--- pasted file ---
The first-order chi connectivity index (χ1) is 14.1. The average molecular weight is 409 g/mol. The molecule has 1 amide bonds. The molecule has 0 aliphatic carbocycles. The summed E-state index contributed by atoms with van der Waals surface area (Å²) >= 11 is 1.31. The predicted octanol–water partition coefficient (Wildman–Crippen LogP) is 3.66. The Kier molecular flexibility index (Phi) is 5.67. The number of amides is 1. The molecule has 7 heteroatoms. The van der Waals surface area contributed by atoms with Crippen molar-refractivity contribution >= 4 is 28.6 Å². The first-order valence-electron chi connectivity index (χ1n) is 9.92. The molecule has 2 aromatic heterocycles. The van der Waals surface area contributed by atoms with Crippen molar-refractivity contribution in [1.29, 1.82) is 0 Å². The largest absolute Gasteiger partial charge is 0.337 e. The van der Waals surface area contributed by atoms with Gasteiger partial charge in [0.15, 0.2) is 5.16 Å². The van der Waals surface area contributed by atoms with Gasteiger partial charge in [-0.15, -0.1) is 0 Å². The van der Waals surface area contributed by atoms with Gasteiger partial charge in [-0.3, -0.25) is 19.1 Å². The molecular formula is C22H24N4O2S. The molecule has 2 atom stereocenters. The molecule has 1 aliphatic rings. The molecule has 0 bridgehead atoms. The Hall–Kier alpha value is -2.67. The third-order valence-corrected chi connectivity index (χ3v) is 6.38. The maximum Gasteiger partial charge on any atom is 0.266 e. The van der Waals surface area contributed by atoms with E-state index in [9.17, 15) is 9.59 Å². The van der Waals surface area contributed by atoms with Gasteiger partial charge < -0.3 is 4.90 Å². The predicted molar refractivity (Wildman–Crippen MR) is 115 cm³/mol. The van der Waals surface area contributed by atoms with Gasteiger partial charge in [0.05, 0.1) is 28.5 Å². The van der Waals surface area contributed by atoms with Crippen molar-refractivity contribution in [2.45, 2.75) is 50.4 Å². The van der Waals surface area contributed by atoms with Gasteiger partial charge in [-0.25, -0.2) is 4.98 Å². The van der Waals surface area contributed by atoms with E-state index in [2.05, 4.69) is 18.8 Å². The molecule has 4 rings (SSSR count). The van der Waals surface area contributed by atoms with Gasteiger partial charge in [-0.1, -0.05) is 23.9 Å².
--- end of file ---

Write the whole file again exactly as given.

The first-order chi connectivity index (χ1) is 14.1. The average molecular weight is 409 g/mol. The molecule has 1 amide bonds. The molecule has 0 aliphatic carbocycles. The summed E-state index contributed by atoms with van der Waals surface area (Å²) >= 11 is 1.31. The predicted octanol–water partition coefficient (Wildman–Crippen LogP) is 3.66. The Kier molecular flexibility index (Phi) is 5.67. The number of amides is 1. The molecule has 7 heteroatoms. The van der Waals surface area contributed by atoms with Crippen molar-refractivity contribution >= 4 is 28.6 Å². The first-order valence-electron chi connectivity index (χ1n) is 9.92. The molecule has 2 aromatic heterocycles. The van der Waals surface area contributed by atoms with Crippen molar-refractivity contribution in [1.29, 1.82) is 0 Å². The largest absolute Gasteiger partial charge is 0.337 e. The van der Waals surface area contributed by atoms with Gasteiger partial charge in [0.15, 0.2) is 5.16 Å². The van der Waals surface area contributed by atoms with Gasteiger partial charge in [-0.15, -0.1) is 0 Å². The van der Waals surface area contributed by atoms with Gasteiger partial charge in [-0.3, -0.25) is 19.1 Å². The molecular formula is C22H24N4O2S. The molecule has 2 atom stereocenters. The molecule has 1 aliphatic rings. The molecule has 0 bridgehead atoms. The Hall–Kier alpha value is -2.67. The third-order valence-corrected chi connectivity index (χ3v) is 6.38. The maximum Gasteiger partial charge on any atom is 0.266 e. The van der Waals surface area contributed by atoms with E-state index in [9.17, 15) is 9.59 Å². The van der Waals surface area contributed by atoms with Gasteiger partial charge < -0.3 is 4.90 Å². The predicted molar refractivity (Wildman–Crippen MR) is 115 cm³/mol. The van der Waals surface area contributed by atoms with Gasteiger partial charge in [0.05, 0.1) is 28.5 Å². The van der Waals surface area contributed by atoms with Crippen molar-refractivity contribution in [2.45, 2.75) is 50.4 Å². The van der Waals surface area contributed by atoms with Gasteiger partial charge in [-0.25, -0.2) is 4.98 Å². The van der Waals surface area contributed by atoms with E-state index in [2.05, 4.69) is 18.8 Å². The molecule has 4 rings (SSSR count). The van der Waals surface area contributed by atoms with Gasteiger partial charge in [-0.1, -0.05) is 23.9 Å².